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11 Comments

  1. Posted February 3, 2013 at 8:23 am | Permalink

    It’s truly a great and useful piece of information. I am happy that you simply shared this helpful information with us. Please keep us informed like this. Thanks for sharing.

  2. Posted April 11, 2013 at 5:36 pm | Permalink

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  3. Posted May 20, 2013 at 12:44 am | Permalink

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  4. Sammy
    Posted December 8, 2014 at 7:20 pm | Permalink

    Might as well give Africans free collage too. We suffered also, and suffer today as well.

    • Posted December 12, 2014 at 10:37 pm | Permalink

      Your point is understood. Of course, in the blog topic we point out that college is NOT FREE for Native Americans.

  5. Posted December 3, 2015 at 6:53 pm | Permalink

    Why did I think in Michigan and some states they get help w tuition?

    • Posted December 4, 2015 at 11:28 am | Permalink

      Debby, good question. Throughout the United States, there is a common misconception that Native Americans attend college for free. In reality, they need to seek out and apply for college funding just like any other student. Just this morning, I was reading from one of our scholarship students about how he approached his scholarship search strategy; his search was involved, diverse and quite proactive.

  6. Dan Fowlkes
    Posted February 23, 2016 at 7:00 pm | Permalink

    I am truly surprised that they do not get full scholarships. Along with African Americans, Native Americans have been heavily oppressed by the United States. The primary people who don’t believe in this fact are those who were the oppresser.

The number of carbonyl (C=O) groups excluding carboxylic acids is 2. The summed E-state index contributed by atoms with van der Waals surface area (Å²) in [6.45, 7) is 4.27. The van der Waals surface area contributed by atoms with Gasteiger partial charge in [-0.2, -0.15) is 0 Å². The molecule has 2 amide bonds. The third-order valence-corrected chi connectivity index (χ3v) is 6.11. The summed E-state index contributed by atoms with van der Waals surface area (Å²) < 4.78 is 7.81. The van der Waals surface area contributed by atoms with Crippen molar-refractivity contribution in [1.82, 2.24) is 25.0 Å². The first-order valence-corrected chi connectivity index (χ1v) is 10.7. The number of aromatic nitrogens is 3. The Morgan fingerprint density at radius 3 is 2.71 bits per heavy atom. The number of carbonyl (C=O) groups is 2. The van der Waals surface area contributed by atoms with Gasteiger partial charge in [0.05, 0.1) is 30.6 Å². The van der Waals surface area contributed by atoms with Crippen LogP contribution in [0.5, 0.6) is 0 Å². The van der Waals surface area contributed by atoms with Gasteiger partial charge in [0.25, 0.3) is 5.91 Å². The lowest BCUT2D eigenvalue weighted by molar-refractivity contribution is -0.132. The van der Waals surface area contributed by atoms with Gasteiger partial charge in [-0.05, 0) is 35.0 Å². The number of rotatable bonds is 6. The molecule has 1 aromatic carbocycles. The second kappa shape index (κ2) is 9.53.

7. Jay Spiegel
    Posted May 30, 2016 at 3:38 pm | Permalink

    just this week I met pleasant and seemingly informed Nebraskans who sympathized with the plight of the Lakota, but went out of their way to stress that the Lakota, indeed all native tribe members with 1% native blood could avail themselves of free college. It sounded fishy but they had family who worked in social programs on Pine Ridge….. this ,misinformation and misconception of people who should know is quite strange.

    • Posted June 1, 2016 at 8:18 am | Permalink

      Jay, thanks for your note. Native American students wanting to attend a two-year or four-year university must compete not only for acceptance by the college but also apply for college financial assistance. Some tribes offer scholarships to tribal members, although these vary in amount of funding and sometimes require tribal college attendance.

  8. Tara Ferraro
    Posted July 14, 2016 at 4:10 am | Permalink

    While I feel that our indigenous people deserve and should get a free ride to ANY college… Out of all the atrocities done to various people none have suffered and lost as the Native Americans have… 2 words: “Wounded Knee”